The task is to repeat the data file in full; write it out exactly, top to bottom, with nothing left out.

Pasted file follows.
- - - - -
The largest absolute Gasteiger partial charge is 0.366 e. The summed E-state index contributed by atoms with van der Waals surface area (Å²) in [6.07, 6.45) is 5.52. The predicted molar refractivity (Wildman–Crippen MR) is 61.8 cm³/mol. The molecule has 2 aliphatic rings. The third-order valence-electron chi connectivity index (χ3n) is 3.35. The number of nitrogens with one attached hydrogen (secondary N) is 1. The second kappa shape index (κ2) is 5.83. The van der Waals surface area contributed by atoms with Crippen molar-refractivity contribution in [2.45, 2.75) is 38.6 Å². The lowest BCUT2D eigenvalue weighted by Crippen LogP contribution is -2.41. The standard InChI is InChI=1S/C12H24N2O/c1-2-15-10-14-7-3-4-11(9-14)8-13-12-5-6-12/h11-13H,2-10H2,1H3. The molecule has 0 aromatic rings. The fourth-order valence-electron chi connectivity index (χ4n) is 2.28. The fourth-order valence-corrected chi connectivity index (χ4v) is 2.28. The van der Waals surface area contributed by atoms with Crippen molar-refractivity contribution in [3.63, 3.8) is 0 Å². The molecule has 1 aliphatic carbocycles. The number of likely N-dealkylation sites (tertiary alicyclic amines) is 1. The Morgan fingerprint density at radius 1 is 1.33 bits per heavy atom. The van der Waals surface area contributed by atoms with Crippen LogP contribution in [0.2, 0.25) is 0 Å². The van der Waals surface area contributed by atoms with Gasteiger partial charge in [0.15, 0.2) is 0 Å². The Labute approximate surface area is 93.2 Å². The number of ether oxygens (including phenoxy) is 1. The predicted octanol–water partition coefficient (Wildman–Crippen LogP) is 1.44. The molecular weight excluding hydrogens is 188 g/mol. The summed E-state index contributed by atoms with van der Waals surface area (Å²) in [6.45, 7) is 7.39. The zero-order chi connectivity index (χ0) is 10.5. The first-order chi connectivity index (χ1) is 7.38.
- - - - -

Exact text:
The largest absolute Gasteiger partial charge is 0.366 e. The summed E-state index contributed by atoms with van der Waals surface area (Å²) in [6.07, 6.45) is 5.52. The predicted molar refractivity (Wildman–Crippen MR) is 61.8 cm³/mol. The molecule has 2 aliphatic rings. The third-order valence-electron chi connectivity index (χ3n) is 3.35. The number of nitrogens with one attached hydrogen (secondary N) is 1. The second kappa shape index (κ2) is 5.83. The van der Waals surface area contributed by atoms with Crippen molar-refractivity contribution in [2.45, 2.75) is 38.6 Å². The lowest BCUT2D eigenvalue weighted by Crippen LogP contribution is -2.41. The standard InChI is InChI=1S/C12H24N2O/c1-2-15-10-14-7-3-4-11(9-14)8-13-12-5-6-12/h11-13H,2-10H2,1H3. The molecule has 0 aromatic rings. The fourth-order valence-electron chi connectivity index (χ4n) is 2.28. The fourth-order valence-corrected chi connectivity index (χ4v) is 2.28. The van der Waals surface area contributed by atoms with Crippen molar-refractivity contribution in [3.63, 3.8) is 0 Å². The molecule has 1 aliphatic carbocycles. The number of likely N-dealkylation sites (tertiary alicyclic amines) is 1. The Morgan fingerprint density at radius 1 is 1.33 bits per heavy atom. The van der Waals surface area contributed by atoms with Crippen LogP contribution in [0.2, 0.25) is 0 Å². The van der Waals surface area contributed by atoms with Gasteiger partial charge in [0.15, 0.2) is 0 Å². The Labute approximate surface area is 93.2 Å². The number of ether oxygens (including phenoxy) is 1. The predicted octanol–water partition coefficient (Wildman–Crippen LogP) is 1.44. The molecular weight excluding hydrogens is 188 g/mol. The summed E-state index contributed by atoms with van der Waals surface area (Å²) in [6.45, 7) is 7.39. The zero-order chi connectivity index (χ0) is 10.5. The first-order chi connectivity index (χ1) is 7.38.